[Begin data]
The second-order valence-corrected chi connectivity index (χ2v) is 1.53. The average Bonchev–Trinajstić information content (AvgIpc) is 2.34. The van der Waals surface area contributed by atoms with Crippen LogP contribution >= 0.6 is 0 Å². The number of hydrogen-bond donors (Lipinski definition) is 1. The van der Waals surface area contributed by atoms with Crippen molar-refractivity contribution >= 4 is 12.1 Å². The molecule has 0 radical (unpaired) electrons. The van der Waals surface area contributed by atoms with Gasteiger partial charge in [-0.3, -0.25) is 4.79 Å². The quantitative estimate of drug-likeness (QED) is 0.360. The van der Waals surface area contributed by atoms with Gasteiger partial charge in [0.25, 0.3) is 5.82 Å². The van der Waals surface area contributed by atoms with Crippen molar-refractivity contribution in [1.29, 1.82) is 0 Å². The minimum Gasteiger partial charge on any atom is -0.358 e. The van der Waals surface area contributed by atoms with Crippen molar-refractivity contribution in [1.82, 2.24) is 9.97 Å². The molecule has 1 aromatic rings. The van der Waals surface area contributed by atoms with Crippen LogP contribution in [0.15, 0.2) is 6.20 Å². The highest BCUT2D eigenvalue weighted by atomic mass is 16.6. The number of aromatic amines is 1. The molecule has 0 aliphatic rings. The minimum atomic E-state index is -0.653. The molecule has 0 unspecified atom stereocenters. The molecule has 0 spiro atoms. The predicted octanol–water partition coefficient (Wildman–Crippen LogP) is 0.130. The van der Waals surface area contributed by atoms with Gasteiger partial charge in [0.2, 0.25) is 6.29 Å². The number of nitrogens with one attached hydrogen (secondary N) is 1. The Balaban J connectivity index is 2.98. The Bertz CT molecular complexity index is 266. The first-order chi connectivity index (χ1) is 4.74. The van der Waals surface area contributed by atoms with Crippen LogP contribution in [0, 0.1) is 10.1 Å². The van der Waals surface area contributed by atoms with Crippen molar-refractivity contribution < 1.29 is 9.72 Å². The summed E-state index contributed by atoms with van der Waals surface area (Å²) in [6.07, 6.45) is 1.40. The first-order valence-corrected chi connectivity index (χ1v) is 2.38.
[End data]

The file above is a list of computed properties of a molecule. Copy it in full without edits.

The second-order valence-corrected chi connectivity index (χ2v) is 1.53. The average Bonchev–Trinajstić information content (AvgIpc) is 2.34. The van der Waals surface area contributed by atoms with Crippen LogP contribution >= 0.6 is 0 Å². The number of hydrogen-bond donors (Lipinski definition) is 1. The van der Waals surface area contributed by atoms with Crippen molar-refractivity contribution >= 4 is 12.1 Å². The molecule has 0 radical (unpaired) electrons. The van der Waals surface area contributed by atoms with Gasteiger partial charge in [-0.3, -0.25) is 4.79 Å². The quantitative estimate of drug-likeness (QED) is 0.360. The van der Waals surface area contributed by atoms with Gasteiger partial charge in [0.25, 0.3) is 5.82 Å². The van der Waals surface area contributed by atoms with Crippen molar-refractivity contribution in [1.29, 1.82) is 0 Å². The minimum Gasteiger partial charge on any atom is -0.358 e. The van der Waals surface area contributed by atoms with Crippen molar-refractivity contribution in [1.82, 2.24) is 9.97 Å². The molecule has 1 aromatic rings. The van der Waals surface area contributed by atoms with Crippen LogP contribution in [0.15, 0.2) is 6.20 Å². The highest BCUT2D eigenvalue weighted by atomic mass is 16.6. The number of aromatic amines is 1. The molecule has 0 aliphatic rings. The minimum atomic E-state index is -0.653. The molecule has 0 unspecified atom stereocenters. The molecule has 0 spiro atoms. The predicted octanol–water partition coefficient (Wildman–Crippen LogP) is 0.130. The van der Waals surface area contributed by atoms with Gasteiger partial charge in [0.2, 0.25) is 6.29 Å². The number of nitrogens with one attached hydrogen (secondary N) is 1. The Balaban J connectivity index is 2.98. The Bertz CT molecular complexity index is 266. The first-order chi connectivity index (χ1) is 4.74. The van der Waals surface area contributed by atoms with Crippen LogP contribution in [0, 0.1) is 10.1 Å². The van der Waals surface area contributed by atoms with Crippen molar-refractivity contribution < 1.29 is 9.72 Å². The summed E-state index contributed by atoms with van der Waals surface area (Å²) in [6.07, 6.45) is 1.40. The first-order valence-corrected chi connectivity index (χ1v) is 2.38.